Macro Briefing: 11 January 2023

* World Bank sharply lowers growth outlook for world economy in 2023
* Powell says Fed may need to make unpopular decisions to stabilize prices
* West’s war on Russia’s oil revenues is starting to take toll on country’s finances
* US and allies preparing new sanctions on Russian oil industry
* Cryptocurrency exchange platform Coinbase is laying off 950 employees
* Narrower measures of core inflation are in focus for tomorrow’s CPI report
* First AI-powered robot lawyer to make debut in a US court
* Policy-sensitive 2-year US Treasury yield remains relatively steady at ~4.2%:

Is the inverted yield curve’s implied recession forecast accurate? “While we aren’t ignoring the signal completely we think the level of yield curve inversion is perhaps steeper/deeper than actual economic conditions may warrant,” advises Lawrence Gillum, a fixed income strategist at LPL Research. “We think the odds are roughly a coin toss that the U.S. economy falls into a recession in 2023 but it is no sure thing. The consumer is still spending and with businesses still hiring at an elevated clip, there is a chance that we can skirt by with an economic slowdown and not an outright contraction—although if the economy does contract, we think it will be a shallow contraction due to the aforementioned reasons.”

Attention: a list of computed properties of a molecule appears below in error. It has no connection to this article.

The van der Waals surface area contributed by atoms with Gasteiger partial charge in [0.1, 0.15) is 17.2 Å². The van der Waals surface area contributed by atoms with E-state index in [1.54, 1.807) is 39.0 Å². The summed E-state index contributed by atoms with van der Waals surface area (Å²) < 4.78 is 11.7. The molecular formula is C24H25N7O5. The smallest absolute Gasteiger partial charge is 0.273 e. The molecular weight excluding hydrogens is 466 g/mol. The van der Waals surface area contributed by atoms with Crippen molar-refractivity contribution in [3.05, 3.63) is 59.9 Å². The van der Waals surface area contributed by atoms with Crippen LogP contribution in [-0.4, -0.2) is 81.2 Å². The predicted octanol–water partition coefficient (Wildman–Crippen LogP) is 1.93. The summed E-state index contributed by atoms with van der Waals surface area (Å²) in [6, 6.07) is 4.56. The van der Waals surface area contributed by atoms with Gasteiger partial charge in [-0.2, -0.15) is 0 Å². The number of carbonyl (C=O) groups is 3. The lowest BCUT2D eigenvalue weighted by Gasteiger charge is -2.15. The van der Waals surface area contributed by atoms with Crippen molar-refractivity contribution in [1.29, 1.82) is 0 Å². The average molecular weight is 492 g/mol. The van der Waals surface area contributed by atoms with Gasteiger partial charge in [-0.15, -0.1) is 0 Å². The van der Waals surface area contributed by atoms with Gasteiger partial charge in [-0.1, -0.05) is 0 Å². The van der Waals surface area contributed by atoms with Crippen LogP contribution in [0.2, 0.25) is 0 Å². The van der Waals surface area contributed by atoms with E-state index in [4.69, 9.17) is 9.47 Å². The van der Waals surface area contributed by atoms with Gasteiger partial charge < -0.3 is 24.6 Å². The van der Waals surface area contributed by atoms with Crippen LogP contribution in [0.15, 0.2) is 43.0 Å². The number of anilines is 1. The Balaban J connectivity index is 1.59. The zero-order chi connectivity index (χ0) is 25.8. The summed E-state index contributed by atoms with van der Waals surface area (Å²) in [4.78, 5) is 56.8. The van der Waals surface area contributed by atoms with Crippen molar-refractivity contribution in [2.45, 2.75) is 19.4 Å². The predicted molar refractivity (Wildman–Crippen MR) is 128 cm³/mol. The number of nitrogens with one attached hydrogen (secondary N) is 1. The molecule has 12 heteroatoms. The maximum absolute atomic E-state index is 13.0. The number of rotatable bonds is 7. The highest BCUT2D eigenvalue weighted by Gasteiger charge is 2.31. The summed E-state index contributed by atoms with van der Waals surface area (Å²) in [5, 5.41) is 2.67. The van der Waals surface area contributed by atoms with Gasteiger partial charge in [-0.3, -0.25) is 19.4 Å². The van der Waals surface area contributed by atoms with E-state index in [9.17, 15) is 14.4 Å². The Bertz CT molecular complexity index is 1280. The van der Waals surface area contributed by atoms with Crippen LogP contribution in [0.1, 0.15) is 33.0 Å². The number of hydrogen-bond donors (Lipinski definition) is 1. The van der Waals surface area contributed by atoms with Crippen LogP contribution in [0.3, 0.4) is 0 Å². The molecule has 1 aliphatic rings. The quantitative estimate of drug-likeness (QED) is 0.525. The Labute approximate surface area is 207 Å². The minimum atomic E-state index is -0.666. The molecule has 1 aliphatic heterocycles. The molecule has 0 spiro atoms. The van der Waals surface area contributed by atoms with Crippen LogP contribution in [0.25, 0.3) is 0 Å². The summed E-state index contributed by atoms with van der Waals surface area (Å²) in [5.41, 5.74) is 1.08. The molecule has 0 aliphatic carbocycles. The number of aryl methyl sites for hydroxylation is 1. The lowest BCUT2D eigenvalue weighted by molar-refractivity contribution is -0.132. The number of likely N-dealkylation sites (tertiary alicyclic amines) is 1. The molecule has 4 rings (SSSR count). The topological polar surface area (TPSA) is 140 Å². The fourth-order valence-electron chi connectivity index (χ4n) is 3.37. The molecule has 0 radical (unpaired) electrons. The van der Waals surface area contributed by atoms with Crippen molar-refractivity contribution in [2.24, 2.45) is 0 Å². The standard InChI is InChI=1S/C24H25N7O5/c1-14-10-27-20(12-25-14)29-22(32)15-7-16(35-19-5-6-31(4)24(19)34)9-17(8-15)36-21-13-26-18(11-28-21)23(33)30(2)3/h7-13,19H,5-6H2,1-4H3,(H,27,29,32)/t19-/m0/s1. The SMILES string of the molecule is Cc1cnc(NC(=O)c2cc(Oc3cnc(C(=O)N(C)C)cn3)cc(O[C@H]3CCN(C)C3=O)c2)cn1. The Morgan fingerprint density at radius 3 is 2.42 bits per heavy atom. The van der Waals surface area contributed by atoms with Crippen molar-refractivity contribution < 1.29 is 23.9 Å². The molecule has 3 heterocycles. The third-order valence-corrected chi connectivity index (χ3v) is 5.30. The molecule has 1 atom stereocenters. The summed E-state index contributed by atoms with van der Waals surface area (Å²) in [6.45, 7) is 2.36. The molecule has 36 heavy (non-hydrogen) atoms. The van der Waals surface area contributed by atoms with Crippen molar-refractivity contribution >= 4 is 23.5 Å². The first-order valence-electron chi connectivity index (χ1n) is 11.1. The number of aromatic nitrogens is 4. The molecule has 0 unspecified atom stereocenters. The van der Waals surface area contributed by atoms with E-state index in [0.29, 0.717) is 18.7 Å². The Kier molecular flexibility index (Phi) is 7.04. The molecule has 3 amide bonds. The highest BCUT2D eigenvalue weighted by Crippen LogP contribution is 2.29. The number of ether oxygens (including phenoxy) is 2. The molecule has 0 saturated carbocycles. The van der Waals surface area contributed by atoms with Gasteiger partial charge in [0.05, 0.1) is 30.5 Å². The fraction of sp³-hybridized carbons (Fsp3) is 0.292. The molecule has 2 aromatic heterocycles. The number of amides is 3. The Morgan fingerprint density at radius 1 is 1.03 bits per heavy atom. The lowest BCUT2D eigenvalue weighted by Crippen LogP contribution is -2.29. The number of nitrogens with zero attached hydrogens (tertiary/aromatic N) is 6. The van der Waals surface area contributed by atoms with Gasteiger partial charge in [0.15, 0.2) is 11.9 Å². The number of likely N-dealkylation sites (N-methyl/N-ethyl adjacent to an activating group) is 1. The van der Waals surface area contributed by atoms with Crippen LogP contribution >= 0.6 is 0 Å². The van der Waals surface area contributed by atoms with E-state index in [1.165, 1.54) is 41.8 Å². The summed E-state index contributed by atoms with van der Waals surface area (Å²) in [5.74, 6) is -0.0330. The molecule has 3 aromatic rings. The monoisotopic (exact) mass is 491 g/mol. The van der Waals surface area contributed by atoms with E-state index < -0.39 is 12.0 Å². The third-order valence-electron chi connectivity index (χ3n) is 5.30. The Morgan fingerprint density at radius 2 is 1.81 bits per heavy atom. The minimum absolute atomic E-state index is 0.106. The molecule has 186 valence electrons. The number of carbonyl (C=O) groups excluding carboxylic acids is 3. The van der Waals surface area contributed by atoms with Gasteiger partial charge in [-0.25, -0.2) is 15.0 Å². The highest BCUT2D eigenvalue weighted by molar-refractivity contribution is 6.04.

A soft landing for the US economy looks possible, writes economist Paul Krugman. Citing recent evidence that suggests inflation has peaked without lifting the unemployment rate, he advises that the case for a slower growth that avoids recession is plausible. “Even if we don’t need a severe recession to get inflation under control, we might get one anyway if the Fed brakes too hard,” he explains in his New York Times column. “There is, of course, the opposite risk: that the Fed will do too little and inflation won’t come under control. But I think the inflation news has been good enough to justify taking that risk by going easy on rate hikes at least for a while.” Krugman concludes: “A soft landing has become much more plausible than it seemed a few months ago. But it’s not at all a done deal.”